We had only been together 4 months when I fell pregnant. We were very different people; he worked at the local bar and spent his spare nights at the rugby club. I was studying at university and had a flair for the arts.
Looking back we were polar opposites. I had come from a more bohemian background; his upbringing was very conventional. We had very different views on the world, on bringing up children, on financial issues. But we didn’t see it then. We fell in love and it felt like we would only ever want to be together. We were 19 when we met, we hadn’t had the chance to see the world or learn about love, but more importantly we hadn’t had the opportunity to learn who we really were as people.
Despite warnings from family and friends, we decided to tie the knot just after the birth of our daughter. We took to parenting very differently. I had had a very traumatic upbringing and so had more of a grasp on the ups and downs of what life can throw at you, a perfect training for being a mum. I managed to take things in my stride more. He had had a very sheltered life, his mother had done everything for him and he struggled with the sudden responsibility of parenthood.
He started to resent the time I spent doting on my daughter, I resented that he was not the ideal father that I had hoped for. He expected me to be a diligent and devoted wife, cook and cleaner like his mother, I expected him to be a hands-on father like my Dad had been.
Because we hadn’t known each other for very long, we hadn’t realised how different our approaches to parenting were. I strongly believed in healthy eating and natural birth. He believed in conventional medicine and sweet treats for the children. There was no middle ground.
It wasn’t just in our parenting and domestic ideas that we differed. I had always been sociable and outgoing, enjoying having friends of both sexes. He resented me having male friends and was threatened by my friendship groups. I started seeing less of my friends, I became lonely and insular. He worried that he would lose me. He started insulting me and putting me down.
He later admitted that this was because he was worried that I’d find someone else, he felt that if he put me down I wouldn’t have the confidence to find someone new. He would spend copious amounts of money on computer games and CDs while I was struggling to make ends meet in the household. He found it difficult to accept the financial responsibility.
He resented me for things that had attracted him to start with, such as the way I looked, my intelligence and my outgoing personality. He felt that these things would separate us in the end.
After 3 years of feeling unhappy I realised that something had to be done. He adored me in his own way, but I realised that I needed the freedom to grow and to be trusted. His insecurities were getting to both of us. He refused to help out with our daughter. I started working nights at a local restaurant to pay for the weekly food bill, he just sat our daughter next to him on the sofa and played computer games. I’d come home to find her unfed and miserable, in a soiled nappy. It broke my heart.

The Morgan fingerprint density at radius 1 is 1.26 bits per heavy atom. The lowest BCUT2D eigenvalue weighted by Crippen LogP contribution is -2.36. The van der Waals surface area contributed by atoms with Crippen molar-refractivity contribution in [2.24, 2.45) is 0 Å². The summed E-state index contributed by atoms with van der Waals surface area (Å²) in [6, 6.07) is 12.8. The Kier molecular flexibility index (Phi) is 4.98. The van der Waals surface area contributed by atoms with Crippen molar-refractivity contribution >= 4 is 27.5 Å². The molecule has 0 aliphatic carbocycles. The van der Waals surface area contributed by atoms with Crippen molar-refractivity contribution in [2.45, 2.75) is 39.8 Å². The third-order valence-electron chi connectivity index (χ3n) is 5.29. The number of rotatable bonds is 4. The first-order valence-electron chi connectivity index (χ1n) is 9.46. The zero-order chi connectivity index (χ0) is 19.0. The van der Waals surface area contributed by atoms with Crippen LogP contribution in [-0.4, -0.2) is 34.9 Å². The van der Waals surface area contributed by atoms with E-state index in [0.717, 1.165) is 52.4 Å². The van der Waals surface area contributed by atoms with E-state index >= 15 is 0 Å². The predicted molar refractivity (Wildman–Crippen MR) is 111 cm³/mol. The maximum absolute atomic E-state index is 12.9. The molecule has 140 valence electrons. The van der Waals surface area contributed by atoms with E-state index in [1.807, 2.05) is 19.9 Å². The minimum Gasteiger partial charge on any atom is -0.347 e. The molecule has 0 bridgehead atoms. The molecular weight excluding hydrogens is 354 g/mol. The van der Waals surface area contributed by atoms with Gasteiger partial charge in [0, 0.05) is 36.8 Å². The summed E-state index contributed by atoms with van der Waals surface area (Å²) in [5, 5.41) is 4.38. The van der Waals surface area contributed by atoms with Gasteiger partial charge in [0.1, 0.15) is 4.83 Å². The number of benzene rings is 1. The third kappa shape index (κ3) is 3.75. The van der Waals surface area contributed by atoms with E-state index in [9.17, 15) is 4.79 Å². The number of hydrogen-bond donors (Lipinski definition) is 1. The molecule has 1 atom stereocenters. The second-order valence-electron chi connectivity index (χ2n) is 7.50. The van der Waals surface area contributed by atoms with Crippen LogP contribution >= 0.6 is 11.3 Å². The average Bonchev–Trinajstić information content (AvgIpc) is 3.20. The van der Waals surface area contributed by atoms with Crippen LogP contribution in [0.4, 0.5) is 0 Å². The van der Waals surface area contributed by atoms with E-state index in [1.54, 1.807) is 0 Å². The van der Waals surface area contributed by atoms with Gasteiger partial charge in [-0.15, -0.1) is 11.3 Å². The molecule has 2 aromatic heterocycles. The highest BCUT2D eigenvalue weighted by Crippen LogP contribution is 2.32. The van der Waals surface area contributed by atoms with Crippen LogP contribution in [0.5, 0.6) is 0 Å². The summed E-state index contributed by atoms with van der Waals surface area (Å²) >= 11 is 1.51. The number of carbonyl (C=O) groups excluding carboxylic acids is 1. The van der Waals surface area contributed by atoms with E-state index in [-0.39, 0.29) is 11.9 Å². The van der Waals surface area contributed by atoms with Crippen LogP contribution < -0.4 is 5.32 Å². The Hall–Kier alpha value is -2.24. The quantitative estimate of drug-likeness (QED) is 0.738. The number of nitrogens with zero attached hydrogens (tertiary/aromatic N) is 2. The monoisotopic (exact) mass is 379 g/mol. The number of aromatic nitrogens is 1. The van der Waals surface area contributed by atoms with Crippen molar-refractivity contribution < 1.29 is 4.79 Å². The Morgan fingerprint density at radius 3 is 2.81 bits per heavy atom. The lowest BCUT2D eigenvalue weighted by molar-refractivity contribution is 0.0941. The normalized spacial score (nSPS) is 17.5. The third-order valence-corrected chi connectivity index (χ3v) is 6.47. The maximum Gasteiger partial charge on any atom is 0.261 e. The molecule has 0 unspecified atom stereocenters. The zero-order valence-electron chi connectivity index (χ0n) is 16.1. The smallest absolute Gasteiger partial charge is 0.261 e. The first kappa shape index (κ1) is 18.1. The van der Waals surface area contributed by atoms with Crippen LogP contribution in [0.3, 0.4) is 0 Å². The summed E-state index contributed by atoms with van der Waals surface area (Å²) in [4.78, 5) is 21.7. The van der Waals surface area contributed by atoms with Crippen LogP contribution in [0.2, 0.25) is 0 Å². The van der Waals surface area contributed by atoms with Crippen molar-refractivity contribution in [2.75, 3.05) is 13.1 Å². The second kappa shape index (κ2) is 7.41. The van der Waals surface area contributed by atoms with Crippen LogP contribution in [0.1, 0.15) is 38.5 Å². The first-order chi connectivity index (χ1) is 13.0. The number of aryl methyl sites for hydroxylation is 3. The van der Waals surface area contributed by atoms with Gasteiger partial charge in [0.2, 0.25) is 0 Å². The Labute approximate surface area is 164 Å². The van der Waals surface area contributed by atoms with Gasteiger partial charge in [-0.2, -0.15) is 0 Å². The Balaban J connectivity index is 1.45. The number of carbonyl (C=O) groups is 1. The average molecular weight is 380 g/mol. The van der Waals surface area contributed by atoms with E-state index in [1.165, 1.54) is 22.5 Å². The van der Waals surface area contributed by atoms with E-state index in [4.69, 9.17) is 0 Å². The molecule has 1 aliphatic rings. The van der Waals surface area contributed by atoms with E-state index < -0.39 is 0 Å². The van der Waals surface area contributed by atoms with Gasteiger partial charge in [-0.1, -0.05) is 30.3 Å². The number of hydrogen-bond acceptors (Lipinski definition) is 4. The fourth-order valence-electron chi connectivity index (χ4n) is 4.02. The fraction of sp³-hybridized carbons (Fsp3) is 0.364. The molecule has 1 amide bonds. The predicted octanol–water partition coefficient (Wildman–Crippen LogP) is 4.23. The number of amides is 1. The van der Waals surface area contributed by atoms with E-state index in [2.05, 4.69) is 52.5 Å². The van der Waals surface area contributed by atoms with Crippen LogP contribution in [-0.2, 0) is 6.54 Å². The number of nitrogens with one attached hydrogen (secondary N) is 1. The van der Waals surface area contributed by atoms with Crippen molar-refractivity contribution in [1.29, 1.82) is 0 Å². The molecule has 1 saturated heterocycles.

Although I wasn’t happy, I didn’t have the confidence to leave him until I met someone else. I’m not proud of this fact, but it all worked out in the end. On a rare night out with friends I met someone who found me interesting and engaging, I realised that I didn’t know who I was anymore. Nothing happened that night, but I told my husband that I had given a man my phone number and that maybe we needed to sort out our marriage. He simply ignored me and grew more distant. I was young and confused, I started emailing and phoning the other man. When we eventually slept together I realised that I had the perfect excuse to leave my unhappy marriage.
When I admitted my brief affair to my husband he was livid, and grew incredibly violent. He chucked me and our daughter out of the house. Luckily my parents took us in. Although the whole experience was very traumatic, the sense of freedom was amazing.
Because of the violence and the bullying that led up to our separation I was granted divorce on the grounds of unreasonable behaviour. I had to fight hard to get child maintenance out of him, but gradually over the years we have managed to establish a civil relationship. We can both see that we were too young to get married and that we weren’t right for each other.
Over the last few years as he has grown more mature he has expressed more interest in his daughter and things are very amicable.
This year I turn 29. It’s a decade since I met my first husband and I have been fortunate to find a wonderful man who understands me. My experience before has made me realise just how precious my current relationship is. We are getting married next year, he is a good father to my daughter and he supports and encourages me in all that I do. The difference with this relationship is that we are both encouraging and supportive, we don’t restrict each other, we communicate well, we share everything, we take the time to understand each other, we give each other space as well as making time for each other, we have the same goals and dreams.
I know from personal experience that there is light at the end of the tunnel, and I’m happier now than I have ever been.